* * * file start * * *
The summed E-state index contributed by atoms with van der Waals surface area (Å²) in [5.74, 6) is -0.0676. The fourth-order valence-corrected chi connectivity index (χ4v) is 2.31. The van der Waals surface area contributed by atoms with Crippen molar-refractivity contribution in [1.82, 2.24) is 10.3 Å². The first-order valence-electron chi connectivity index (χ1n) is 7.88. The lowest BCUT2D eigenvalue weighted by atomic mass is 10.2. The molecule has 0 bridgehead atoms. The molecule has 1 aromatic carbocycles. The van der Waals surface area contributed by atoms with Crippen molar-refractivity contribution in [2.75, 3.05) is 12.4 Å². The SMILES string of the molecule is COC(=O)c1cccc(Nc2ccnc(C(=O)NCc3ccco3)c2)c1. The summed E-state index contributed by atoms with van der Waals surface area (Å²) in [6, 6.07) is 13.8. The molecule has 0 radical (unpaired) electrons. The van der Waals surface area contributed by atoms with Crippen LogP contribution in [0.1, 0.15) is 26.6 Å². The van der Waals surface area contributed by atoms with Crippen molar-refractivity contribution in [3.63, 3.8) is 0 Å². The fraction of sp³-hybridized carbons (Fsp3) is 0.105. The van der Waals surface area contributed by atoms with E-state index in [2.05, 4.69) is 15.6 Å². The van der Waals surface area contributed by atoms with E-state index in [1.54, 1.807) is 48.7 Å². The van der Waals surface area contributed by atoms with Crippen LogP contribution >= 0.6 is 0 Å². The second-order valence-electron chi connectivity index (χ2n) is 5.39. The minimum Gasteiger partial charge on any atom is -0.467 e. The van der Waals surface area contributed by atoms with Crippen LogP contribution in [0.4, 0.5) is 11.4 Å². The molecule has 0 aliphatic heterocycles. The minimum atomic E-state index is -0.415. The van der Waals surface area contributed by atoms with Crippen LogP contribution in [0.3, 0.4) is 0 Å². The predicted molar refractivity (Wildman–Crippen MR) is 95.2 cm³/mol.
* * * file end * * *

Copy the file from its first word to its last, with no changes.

The summed E-state index contributed by atoms with van der Waals surface area (Å²) in [5.74, 6) is -0.0676. The fourth-order valence-corrected chi connectivity index (χ4v) is 2.31. The van der Waals surface area contributed by atoms with Crippen molar-refractivity contribution in [1.82, 2.24) is 10.3 Å². The first-order valence-electron chi connectivity index (χ1n) is 7.88. The lowest BCUT2D eigenvalue weighted by atomic mass is 10.2. The molecule has 0 bridgehead atoms. The molecule has 1 aromatic carbocycles. The van der Waals surface area contributed by atoms with Crippen molar-refractivity contribution in [2.75, 3.05) is 12.4 Å². The SMILES string of the molecule is COC(=O)c1cccc(Nc2ccnc(C(=O)NCc3ccco3)c2)c1. The summed E-state index contributed by atoms with van der Waals surface area (Å²) in [6, 6.07) is 13.8. The molecule has 0 radical (unpaired) electrons. The van der Waals surface area contributed by atoms with Crippen LogP contribution in [0.1, 0.15) is 26.6 Å². The van der Waals surface area contributed by atoms with Crippen molar-refractivity contribution in [3.63, 3.8) is 0 Å². The fraction of sp³-hybridized carbons (Fsp3) is 0.105. The van der Waals surface area contributed by atoms with E-state index in [2.05, 4.69) is 15.6 Å². The van der Waals surface area contributed by atoms with E-state index in [1.54, 1.807) is 48.7 Å². The van der Waals surface area contributed by atoms with Crippen LogP contribution >= 0.6 is 0 Å². The second-order valence-electron chi connectivity index (χ2n) is 5.39. The minimum Gasteiger partial charge on any atom is -0.467 e. The van der Waals surface area contributed by atoms with Crippen LogP contribution in [0.4, 0.5) is 11.4 Å². The molecule has 0 aliphatic heterocycles. The minimum atomic E-state index is -0.415. The van der Waals surface area contributed by atoms with Crippen LogP contribution in [0.3, 0.4) is 0 Å². The predicted molar refractivity (Wildman–Crippen MR) is 95.2 cm³/mol.